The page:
November , 2022
India is rushing to meet its December Renewable Energy target
16:41 pm

Pritha Misra

By the end of 2022, India had set a goal of deploying 175 GW of renewable energy capacity, with 100 GW coming from solar, 60 GW from wind, 10 GW from bio-power, and 5 GW from small hydropower but four large states continue to make up for just half of the overall shortage, according to a new estimate. India is still 58 GW short of reaching its 2022 objective, as per the most recent analysis conducted by international energy think tank Ember as part of its "State Renewable Energy Tracker." Maharashtra (11.1 GW), Uttar Pradesh (9.7 GW), Andhra Pradesh (9.2 GW), and Madhya Pradesh (6.5 GW) – states that built less than 3% of India's installed renewables up to August — account for at least 61% of the current gap.

The study based on data from the Ministry of New and Renewable Energy (MNRE), which is published monthly shows that India has installed 11.1 GW of renewable power by the end of August, compared to 9.5 GW during the same time period in 2021. Despite a high rise of 17% year over year in the first eight months of the year, it might not reach the year-end target. But the analysis also states that India will need to install renewables 2.5 times faster to maintain the necessary monthly build-rates in order to meet the 2030 target. Solar still drives the clean energy transition and accounts for 89% of the expansion of all renewables. Data shows that between January and August of 2022, new solar installations increased by 22% year over year, whereas new wind installations increased by only 7%, with only 1.1 GW built. Despite having the fourth-largest wind power capacity in the world, wind accounts for just 10% of India's renewable energy growth from January to August 2022, with small hydro and biofuels accounting for the remaining 1%. "For a few years, wind capacity increases have been at very low levels. Although solar is projected to experience the largest increase in the future, wind still has an important role to play.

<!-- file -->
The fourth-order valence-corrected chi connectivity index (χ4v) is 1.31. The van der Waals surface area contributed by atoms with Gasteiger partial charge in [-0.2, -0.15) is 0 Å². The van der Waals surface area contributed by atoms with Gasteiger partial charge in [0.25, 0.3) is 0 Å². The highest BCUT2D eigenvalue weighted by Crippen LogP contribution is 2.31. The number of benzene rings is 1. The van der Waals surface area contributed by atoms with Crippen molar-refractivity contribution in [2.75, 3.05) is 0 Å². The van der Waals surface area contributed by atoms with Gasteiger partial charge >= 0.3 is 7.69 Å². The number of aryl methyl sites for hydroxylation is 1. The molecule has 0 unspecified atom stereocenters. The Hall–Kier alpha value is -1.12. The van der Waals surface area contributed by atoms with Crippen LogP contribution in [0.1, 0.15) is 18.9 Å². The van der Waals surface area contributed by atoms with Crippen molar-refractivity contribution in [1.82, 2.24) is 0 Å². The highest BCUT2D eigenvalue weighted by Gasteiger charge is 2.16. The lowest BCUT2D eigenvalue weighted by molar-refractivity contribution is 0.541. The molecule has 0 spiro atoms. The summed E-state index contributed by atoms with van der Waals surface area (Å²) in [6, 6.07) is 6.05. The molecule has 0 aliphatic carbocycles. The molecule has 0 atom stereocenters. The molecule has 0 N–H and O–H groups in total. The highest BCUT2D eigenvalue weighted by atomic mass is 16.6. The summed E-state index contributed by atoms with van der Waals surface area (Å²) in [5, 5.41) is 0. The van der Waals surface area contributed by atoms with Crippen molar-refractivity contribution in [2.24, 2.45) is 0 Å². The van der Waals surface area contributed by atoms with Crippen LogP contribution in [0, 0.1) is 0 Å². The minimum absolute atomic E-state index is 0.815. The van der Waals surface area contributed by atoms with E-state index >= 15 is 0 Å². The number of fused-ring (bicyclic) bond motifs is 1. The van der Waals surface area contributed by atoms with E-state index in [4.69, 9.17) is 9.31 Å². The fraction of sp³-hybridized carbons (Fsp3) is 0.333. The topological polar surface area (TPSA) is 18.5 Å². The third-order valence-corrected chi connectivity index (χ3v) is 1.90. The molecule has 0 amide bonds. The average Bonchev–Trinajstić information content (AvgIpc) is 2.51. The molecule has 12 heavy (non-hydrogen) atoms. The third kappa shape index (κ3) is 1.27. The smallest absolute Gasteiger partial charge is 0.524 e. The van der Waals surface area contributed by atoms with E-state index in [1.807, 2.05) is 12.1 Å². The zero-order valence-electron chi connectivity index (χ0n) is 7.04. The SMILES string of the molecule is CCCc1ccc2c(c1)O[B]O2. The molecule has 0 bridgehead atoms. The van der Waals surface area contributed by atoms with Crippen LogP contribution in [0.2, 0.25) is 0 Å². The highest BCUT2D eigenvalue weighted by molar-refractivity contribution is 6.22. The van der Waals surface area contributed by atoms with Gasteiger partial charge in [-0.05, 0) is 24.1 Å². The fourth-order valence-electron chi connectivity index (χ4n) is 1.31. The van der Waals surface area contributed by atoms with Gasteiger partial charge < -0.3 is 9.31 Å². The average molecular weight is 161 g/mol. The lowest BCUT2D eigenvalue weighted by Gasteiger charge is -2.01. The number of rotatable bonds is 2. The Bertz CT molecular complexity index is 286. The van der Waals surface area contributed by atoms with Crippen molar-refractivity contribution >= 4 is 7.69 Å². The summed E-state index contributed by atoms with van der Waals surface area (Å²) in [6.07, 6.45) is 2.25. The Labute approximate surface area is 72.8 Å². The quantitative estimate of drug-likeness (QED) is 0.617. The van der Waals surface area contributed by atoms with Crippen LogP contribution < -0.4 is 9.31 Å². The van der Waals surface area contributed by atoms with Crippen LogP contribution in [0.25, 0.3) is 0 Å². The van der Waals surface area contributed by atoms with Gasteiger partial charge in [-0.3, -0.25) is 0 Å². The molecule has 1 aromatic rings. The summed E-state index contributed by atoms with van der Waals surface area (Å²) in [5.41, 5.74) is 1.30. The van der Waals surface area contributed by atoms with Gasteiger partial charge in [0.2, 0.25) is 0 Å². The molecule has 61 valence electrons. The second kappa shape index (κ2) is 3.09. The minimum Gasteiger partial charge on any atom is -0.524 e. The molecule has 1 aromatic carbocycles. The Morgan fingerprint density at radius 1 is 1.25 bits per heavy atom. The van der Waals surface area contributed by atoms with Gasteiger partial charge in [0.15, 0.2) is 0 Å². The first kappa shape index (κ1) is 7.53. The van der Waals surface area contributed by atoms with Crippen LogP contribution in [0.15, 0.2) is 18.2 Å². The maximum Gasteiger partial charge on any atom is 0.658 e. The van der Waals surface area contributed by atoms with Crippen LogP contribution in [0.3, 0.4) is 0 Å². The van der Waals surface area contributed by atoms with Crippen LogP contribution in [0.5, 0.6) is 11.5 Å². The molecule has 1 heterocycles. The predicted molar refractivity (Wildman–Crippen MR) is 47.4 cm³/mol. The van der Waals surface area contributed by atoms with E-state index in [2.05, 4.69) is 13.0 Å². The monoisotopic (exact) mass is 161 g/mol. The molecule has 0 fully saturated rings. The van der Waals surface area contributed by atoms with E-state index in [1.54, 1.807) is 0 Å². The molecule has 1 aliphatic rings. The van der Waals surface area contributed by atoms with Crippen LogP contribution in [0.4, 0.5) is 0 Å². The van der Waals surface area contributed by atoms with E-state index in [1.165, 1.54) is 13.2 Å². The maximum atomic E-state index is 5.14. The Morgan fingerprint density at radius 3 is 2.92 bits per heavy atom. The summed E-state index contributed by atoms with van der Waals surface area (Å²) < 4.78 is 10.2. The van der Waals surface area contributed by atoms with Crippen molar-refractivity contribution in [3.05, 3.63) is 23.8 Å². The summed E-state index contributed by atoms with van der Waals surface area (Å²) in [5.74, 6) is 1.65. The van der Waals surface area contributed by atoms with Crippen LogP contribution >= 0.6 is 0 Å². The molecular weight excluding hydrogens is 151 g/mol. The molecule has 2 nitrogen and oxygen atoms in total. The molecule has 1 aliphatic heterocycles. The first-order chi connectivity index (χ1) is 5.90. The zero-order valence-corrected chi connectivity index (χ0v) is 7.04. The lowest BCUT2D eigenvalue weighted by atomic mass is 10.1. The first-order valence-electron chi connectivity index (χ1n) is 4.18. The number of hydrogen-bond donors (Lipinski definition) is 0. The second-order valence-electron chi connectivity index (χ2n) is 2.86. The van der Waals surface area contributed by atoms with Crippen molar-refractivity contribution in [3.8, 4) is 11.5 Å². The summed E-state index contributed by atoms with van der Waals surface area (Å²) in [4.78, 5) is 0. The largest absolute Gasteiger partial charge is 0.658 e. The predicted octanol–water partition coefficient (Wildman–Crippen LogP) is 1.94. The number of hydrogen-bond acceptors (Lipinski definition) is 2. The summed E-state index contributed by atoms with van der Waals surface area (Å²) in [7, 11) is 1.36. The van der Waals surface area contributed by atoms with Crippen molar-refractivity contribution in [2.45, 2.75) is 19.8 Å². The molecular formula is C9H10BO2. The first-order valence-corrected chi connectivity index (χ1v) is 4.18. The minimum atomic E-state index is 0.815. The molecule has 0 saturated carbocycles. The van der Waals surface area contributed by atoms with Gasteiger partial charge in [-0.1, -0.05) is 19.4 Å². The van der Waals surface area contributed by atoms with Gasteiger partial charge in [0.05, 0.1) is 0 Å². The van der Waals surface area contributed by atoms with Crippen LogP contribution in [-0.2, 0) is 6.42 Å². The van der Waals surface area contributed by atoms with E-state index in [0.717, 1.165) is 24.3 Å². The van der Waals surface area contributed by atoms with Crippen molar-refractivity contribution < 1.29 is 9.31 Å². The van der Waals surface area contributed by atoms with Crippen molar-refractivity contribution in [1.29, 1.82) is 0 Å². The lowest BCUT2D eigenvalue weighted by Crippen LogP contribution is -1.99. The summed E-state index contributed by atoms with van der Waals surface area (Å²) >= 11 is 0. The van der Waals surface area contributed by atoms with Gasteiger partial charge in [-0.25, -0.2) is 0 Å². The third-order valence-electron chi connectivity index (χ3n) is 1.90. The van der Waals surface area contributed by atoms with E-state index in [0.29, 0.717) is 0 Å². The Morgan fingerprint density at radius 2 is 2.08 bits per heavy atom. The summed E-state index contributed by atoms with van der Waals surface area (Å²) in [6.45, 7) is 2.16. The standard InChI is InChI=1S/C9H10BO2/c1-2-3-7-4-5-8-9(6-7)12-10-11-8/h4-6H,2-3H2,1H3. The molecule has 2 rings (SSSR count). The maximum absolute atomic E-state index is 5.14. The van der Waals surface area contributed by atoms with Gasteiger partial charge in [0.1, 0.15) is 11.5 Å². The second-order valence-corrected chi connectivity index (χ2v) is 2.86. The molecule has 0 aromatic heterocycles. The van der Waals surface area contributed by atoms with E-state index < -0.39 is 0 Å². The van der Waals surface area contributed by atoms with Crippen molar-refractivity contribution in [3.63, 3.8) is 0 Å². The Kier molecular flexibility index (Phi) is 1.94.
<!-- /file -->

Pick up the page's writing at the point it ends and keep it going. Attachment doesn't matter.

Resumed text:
On an overall basis, India's renewables industry is flourishing, and up until 2030, the nation is expected to add 35 to 40 gigawatts of renewable energy yearly, which may power up to 30 million additional homes. According to an estimate, India, the third-largest energy consumer in the world, would have 405 gigawatts of renewable energy capacity by 2030. By the end of the decade, it is anticipated to exceed the government's goal of generating 50% of its electricity from sources other than fossil fuels.

The war in Europe and other factors caused delays in India's clean energy development, but the country still has great intentions.


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